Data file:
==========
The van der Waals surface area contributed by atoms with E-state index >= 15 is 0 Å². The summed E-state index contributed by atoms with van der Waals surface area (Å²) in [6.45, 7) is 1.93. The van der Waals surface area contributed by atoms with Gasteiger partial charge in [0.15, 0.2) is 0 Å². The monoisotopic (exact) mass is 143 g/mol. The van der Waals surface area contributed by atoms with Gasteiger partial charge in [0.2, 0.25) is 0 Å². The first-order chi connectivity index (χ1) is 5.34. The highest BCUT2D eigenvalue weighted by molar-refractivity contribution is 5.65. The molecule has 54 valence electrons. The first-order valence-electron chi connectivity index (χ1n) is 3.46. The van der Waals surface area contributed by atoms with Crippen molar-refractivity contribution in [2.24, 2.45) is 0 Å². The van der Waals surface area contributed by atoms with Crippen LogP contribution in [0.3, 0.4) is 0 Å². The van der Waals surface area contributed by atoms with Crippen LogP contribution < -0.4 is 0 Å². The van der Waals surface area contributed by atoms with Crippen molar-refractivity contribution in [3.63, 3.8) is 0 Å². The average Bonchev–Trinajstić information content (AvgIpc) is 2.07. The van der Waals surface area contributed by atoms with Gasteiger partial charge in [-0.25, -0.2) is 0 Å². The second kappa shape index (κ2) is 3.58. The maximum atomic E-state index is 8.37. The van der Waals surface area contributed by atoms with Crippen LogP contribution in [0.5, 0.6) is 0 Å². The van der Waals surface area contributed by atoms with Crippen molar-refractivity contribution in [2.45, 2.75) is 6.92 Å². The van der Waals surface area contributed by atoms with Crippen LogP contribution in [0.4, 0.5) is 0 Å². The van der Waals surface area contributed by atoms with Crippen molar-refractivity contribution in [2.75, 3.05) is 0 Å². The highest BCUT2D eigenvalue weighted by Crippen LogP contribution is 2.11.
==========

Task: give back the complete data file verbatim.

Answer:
The van der Waals surface area contributed by atoms with E-state index >= 15 is 0 Å². The summed E-state index contributed by atoms with van der Waals surface area (Å²) in [6.45, 7) is 1.93. The van der Waals surface area contributed by atoms with Gasteiger partial charge in [0.15, 0.2) is 0 Å². The monoisotopic (exact) mass is 143 g/mol. The van der Waals surface area contributed by atoms with Gasteiger partial charge in [0.2, 0.25) is 0 Å². The first-order chi connectivity index (χ1) is 5.34. The highest BCUT2D eigenvalue weighted by molar-refractivity contribution is 5.65. The molecule has 54 valence electrons. The first-order valence-electron chi connectivity index (χ1n) is 3.46. The van der Waals surface area contributed by atoms with Crippen molar-refractivity contribution in [2.24, 2.45) is 0 Å². The van der Waals surface area contributed by atoms with Crippen LogP contribution in [0.3, 0.4) is 0 Å². The van der Waals surface area contributed by atoms with Crippen LogP contribution < -0.4 is 0 Å². The van der Waals surface area contributed by atoms with Crippen molar-refractivity contribution in [3.63, 3.8) is 0 Å². The average Bonchev–Trinajstić information content (AvgIpc) is 2.07. The van der Waals surface area contributed by atoms with Gasteiger partial charge in [-0.25, -0.2) is 0 Å². The second kappa shape index (κ2) is 3.58. The maximum atomic E-state index is 8.37. The van der Waals surface area contributed by atoms with Crippen LogP contribution in [0.5, 0.6) is 0 Å². The van der Waals surface area contributed by atoms with Crippen molar-refractivity contribution in [2.45, 2.75) is 6.92 Å². The van der Waals surface area contributed by atoms with Crippen LogP contribution in [0.4, 0.5) is 0 Å². The van der Waals surface area contributed by atoms with Crippen molar-refractivity contribution in [2.75, 3.05) is 0 Å². The highest BCUT2D eigenvalue weighted by Crippen LogP contribution is 2.11.